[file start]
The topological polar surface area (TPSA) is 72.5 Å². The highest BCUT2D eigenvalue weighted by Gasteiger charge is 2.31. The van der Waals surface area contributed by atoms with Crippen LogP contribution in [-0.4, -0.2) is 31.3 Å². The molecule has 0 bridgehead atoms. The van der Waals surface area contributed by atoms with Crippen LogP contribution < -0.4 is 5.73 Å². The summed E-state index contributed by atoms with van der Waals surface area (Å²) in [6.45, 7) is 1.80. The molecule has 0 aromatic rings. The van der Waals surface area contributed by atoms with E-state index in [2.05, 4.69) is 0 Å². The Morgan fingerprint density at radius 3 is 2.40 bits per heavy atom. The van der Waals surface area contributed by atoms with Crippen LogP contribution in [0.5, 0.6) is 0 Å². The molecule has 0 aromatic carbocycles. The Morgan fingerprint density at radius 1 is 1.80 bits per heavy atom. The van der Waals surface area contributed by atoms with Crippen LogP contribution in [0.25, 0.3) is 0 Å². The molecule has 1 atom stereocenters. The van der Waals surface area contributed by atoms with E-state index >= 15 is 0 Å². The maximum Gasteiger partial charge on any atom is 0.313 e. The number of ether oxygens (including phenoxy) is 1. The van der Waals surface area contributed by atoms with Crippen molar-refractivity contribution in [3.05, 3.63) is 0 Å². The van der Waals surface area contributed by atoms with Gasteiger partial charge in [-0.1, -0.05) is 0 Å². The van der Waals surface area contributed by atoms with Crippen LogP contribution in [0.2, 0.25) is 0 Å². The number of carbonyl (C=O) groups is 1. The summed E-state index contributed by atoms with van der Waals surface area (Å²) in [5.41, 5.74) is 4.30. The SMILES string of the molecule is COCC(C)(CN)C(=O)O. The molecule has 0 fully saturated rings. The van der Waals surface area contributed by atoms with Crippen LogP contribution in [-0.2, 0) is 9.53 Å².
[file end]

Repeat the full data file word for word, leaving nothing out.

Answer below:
The topological polar surface area (TPSA) is 72.5 Å². The highest BCUT2D eigenvalue weighted by Gasteiger charge is 2.31. The van der Waals surface area contributed by atoms with Crippen LogP contribution in [-0.4, -0.2) is 31.3 Å². The molecule has 0 bridgehead atoms. The van der Waals surface area contributed by atoms with Crippen LogP contribution < -0.4 is 5.73 Å². The summed E-state index contributed by atoms with van der Waals surface area (Å²) in [6.45, 7) is 1.80. The molecule has 0 aromatic rings. The van der Waals surface area contributed by atoms with E-state index in [2.05, 4.69) is 0 Å². The Morgan fingerprint density at radius 3 is 2.40 bits per heavy atom. The van der Waals surface area contributed by atoms with Crippen LogP contribution in [0.5, 0.6) is 0 Å². The molecule has 0 aromatic carbocycles. The Morgan fingerprint density at radius 1 is 1.80 bits per heavy atom. The van der Waals surface area contributed by atoms with Crippen LogP contribution in [0.25, 0.3) is 0 Å². The molecule has 1 atom stereocenters. The van der Waals surface area contributed by atoms with E-state index >= 15 is 0 Å². The maximum Gasteiger partial charge on any atom is 0.313 e. The number of ether oxygens (including phenoxy) is 1. The van der Waals surface area contributed by atoms with Crippen molar-refractivity contribution in [3.05, 3.63) is 0 Å². The van der Waals surface area contributed by atoms with Gasteiger partial charge in [-0.1, -0.05) is 0 Å². The van der Waals surface area contributed by atoms with Crippen LogP contribution in [0.2, 0.25) is 0 Å². The number of carbonyl (C=O) groups is 1. The summed E-state index contributed by atoms with van der Waals surface area (Å²) in [5.41, 5.74) is 4.30. The SMILES string of the molecule is COCC(C)(CN)C(=O)O. The molecule has 0 fully saturated rings. The van der Waals surface area contributed by atoms with Crippen LogP contribution in [-0.2, 0) is 9.53 Å².